The twin tycoons who have struck a deal to take over Conrad Black's press empire defy the tradition of the flamboyant media baron. They are rarely photographed, almost never interviewed and live in luxurious isolation on their own island.

Sir David and Sir Frederick Barclay, 69, this weekend announced their plan to buy a controlling interest in Hollinger Inc. (HLGc.TO), the Toronto-based parent company of newspaper publisher Hollinger International Inc. (HLR) which owns London's Daily Telegraph, the Chicago Sun-Times and the Jerusalem Post.

Hollinger said Saturday it had fired Black as chairman and was suing him for more than $200 million it alleges was improperly diverted to him, an associate and entities he controls.

If the Barclays' $466 million deal clears regulatory approval, the brothers will expand media holdings that already include The Scotsman, an Edinburgh, Scotland-based daily, and The Business, a struggling weekly.

"It's a done deal," David Barclay was quoted as saying in an interview with The Guardian newspaper of London.

"There will be no regulatory problem, none at all. It's a formality," The Guardian quoted him as saying in a report published Tuesday. However, he said that gaining regulatory approval was a condition of completing the deal.

Newspapers are one facet of an eclectic portfolio built by the twins, self-made multimillionaires who left school at 16.

The sons of Scottish migrants to London, the brothers reportedly worked as painters and decorators before getting into property development by buying boarding houses and converting them into hotels.

Over the years they have owned shares in hotels, casinos and Liverpool's Cavern Club, where the Beatles got their start. They bought a foundering newspaper, The European, in 1992, and closed it six years later.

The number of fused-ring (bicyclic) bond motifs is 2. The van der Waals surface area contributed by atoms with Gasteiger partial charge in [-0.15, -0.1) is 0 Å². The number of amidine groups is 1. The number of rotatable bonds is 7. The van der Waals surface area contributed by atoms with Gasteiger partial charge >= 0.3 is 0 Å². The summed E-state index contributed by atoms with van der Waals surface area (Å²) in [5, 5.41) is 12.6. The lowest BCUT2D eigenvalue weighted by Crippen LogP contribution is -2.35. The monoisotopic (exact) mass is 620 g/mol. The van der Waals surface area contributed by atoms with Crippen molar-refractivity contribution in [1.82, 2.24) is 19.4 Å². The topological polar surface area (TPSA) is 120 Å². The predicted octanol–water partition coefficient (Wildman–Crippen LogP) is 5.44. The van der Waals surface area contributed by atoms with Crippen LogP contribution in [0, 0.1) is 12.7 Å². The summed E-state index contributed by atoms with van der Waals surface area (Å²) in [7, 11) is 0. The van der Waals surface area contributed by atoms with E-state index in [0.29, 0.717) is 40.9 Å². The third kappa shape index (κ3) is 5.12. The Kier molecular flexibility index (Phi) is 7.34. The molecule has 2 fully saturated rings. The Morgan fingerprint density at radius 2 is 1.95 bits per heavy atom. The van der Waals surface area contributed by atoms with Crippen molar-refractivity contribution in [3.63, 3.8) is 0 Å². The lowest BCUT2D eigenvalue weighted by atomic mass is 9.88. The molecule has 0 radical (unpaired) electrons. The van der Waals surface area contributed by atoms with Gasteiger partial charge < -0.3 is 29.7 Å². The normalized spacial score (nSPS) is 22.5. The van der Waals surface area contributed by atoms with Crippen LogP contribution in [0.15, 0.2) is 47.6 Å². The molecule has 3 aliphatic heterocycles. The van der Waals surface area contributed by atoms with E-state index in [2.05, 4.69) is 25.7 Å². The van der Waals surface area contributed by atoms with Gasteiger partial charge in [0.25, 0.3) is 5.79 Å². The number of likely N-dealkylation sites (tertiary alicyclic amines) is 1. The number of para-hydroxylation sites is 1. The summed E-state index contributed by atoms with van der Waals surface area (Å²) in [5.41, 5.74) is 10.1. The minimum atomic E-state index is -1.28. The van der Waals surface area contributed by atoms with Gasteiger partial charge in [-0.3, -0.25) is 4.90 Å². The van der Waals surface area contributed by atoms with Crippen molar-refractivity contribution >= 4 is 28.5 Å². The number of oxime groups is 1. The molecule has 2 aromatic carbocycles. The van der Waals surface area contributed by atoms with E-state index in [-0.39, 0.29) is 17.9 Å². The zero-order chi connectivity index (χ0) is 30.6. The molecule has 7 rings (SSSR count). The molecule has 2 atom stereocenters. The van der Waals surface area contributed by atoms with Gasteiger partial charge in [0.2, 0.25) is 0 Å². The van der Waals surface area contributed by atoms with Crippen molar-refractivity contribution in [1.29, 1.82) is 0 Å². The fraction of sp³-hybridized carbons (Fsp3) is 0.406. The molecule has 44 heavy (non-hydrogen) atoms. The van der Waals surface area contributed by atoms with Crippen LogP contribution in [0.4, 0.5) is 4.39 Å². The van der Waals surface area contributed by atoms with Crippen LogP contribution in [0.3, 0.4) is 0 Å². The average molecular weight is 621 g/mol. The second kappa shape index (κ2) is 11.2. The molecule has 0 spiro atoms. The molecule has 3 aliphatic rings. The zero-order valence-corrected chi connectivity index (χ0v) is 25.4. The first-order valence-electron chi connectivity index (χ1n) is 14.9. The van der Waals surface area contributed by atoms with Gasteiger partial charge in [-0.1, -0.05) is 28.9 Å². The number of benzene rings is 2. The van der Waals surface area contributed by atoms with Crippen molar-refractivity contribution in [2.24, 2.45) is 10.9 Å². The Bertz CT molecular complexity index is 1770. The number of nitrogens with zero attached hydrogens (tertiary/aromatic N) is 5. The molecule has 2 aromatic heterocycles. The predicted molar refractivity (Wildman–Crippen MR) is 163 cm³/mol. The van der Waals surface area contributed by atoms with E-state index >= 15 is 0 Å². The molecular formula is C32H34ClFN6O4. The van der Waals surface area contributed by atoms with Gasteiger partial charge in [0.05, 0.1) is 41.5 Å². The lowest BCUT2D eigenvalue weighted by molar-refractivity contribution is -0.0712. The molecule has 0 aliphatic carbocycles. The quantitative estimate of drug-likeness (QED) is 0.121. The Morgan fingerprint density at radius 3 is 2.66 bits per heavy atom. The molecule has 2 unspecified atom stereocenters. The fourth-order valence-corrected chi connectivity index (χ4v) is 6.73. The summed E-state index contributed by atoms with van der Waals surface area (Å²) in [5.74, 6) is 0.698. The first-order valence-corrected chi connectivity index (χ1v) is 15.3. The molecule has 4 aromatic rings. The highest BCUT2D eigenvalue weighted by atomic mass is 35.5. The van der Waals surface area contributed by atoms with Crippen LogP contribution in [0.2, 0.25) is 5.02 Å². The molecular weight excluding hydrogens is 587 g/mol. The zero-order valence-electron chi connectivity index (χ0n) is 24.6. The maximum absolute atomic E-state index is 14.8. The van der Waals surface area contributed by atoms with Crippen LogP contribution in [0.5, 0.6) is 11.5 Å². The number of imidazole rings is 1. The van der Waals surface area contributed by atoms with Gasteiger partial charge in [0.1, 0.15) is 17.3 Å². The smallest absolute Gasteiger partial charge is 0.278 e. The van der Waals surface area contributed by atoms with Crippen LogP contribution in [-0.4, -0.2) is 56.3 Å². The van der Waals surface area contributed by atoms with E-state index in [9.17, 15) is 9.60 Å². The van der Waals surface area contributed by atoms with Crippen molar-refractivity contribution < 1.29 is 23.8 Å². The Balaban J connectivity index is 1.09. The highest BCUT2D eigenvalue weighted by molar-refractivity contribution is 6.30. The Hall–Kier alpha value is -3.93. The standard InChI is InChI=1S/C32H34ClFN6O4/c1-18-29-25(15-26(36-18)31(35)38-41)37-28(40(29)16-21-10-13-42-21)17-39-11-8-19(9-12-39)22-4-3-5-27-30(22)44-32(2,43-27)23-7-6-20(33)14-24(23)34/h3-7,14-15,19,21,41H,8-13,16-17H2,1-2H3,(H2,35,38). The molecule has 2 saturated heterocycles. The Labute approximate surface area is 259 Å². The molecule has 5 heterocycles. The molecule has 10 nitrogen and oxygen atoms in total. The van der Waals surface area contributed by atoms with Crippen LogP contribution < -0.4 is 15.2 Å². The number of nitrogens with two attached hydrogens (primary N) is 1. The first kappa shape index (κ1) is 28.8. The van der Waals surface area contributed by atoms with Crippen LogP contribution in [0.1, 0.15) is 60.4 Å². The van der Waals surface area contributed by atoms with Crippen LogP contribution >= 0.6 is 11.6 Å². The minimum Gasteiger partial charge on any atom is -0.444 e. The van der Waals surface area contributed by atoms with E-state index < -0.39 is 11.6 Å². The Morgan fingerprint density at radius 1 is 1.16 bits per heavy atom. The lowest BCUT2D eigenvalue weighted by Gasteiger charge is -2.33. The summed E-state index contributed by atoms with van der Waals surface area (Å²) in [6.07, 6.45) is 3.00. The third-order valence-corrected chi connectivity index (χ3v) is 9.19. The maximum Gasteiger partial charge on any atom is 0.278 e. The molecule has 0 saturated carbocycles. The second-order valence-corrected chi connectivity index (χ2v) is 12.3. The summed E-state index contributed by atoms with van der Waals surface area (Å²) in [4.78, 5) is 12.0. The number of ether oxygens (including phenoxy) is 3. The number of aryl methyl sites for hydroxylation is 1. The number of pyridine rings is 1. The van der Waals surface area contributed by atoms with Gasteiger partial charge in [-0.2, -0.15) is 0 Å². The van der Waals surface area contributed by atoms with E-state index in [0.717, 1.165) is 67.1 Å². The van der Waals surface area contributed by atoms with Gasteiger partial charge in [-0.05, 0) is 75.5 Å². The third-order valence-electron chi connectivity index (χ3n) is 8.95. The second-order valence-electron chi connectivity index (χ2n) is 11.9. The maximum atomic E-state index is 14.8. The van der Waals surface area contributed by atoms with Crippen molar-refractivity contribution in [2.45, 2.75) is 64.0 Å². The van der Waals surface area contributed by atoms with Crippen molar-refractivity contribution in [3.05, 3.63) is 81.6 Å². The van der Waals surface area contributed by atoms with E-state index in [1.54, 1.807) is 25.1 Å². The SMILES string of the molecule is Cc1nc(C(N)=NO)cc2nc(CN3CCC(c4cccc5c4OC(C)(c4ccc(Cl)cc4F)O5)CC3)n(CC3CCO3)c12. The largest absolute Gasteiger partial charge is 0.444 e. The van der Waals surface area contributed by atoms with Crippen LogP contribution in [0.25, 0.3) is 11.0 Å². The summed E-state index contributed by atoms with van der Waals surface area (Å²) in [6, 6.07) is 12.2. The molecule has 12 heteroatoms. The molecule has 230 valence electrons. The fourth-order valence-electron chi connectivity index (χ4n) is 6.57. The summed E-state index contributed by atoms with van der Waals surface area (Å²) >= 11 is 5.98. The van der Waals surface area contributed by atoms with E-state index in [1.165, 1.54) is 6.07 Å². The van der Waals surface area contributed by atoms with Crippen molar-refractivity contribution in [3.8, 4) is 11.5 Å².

They also own British newspapers the Edinburgh Evening News, Scotland on Sunday, the Littlewoods catalog clothing retailer and London's landmark Ritz Hotel.

Last year, the Sunday Times estimated their worth at $1.16 billion.

Because they run a private company, the Barclays had an advantage over others interested in acquiring The Daily Telegraph and other Hollinger assets.

"This may look like a cheap price. But this purchase is not without risks. No public company could have transacted with Black without open-ended indemnities he couldn't have afforded to give," The Guardian quoted David Barclay as saying. "But we can take that risk. We were the only game in town for Black."

Barclay was quoted as saying the brothers attached few conditions to their offer.

"The conditions are that we pass the regulators and that under Canadian law we have to tender an offer to the other shareholders open for 35 days. If during that 35 days there is a 'material change,' we can call it off," he said.

The brothers are more detached newspaper proprietors than Black, who made sure his papers reflected his right-wing views and wrote sharp letters to the editor for publication when he disagreed with the paper's line.

David Barclay suggested that The Daily Telegraph, a staunch supporter of Britain's opposition Conservative Party (search), might take a different line under the brothers' direction.

The Scotsman supported Prime Minister Tony Blair's Labor Party in the last election, "and we were very happy about that. Where the government are right, we shall support them," Barclay said.

Roy Greenslade, veteran media columnist with The Guardian, said the twins had a reputation for investing in their newspapers, but often to little effect.

They lost millions when The European closed; The Business, which is distributed free with the Mail on Sunday newspaper, reportedly does poorly. The Scotsman has a circulation of 69,000, down from a peak of more than 100,000, and has churned through half a dozen editors since the Barclays acquired it in 1995.

Still, the twins have helped bring about constitutional change in one of the world's last bastions of feudalism.

The brothers live in a granite mock-gothic castle on Brecqhou, an islet off Sark, a tiny English Channel island owned by the British monarchy but not part of the United Kingdom. The Channel Islands, long-established tax havens, have their own laws and are not bound by acts of the British Parliament.

In the 1990s, the Barclays successfully campaigned to change Sark's 400-year-old constitution — which prevented women inheriting land if there were male heirs — so they could leave their estate to all their children.

The brothers were knighted in 2000 for services to charity. Yet one of their first acts on acquiring Littlewoods in 2002 was to scrap the firm's generous charitable donation program.

After his investiture as a knight by Queen Elizabeth II, Sir David said the honor was "a great example of what can be achieved in this country from whatever background or education or humble beginnings."

Asked to name the brothers' biggest break in business, he quoted Oscar Wilde: "All success is luck. Ask any failure."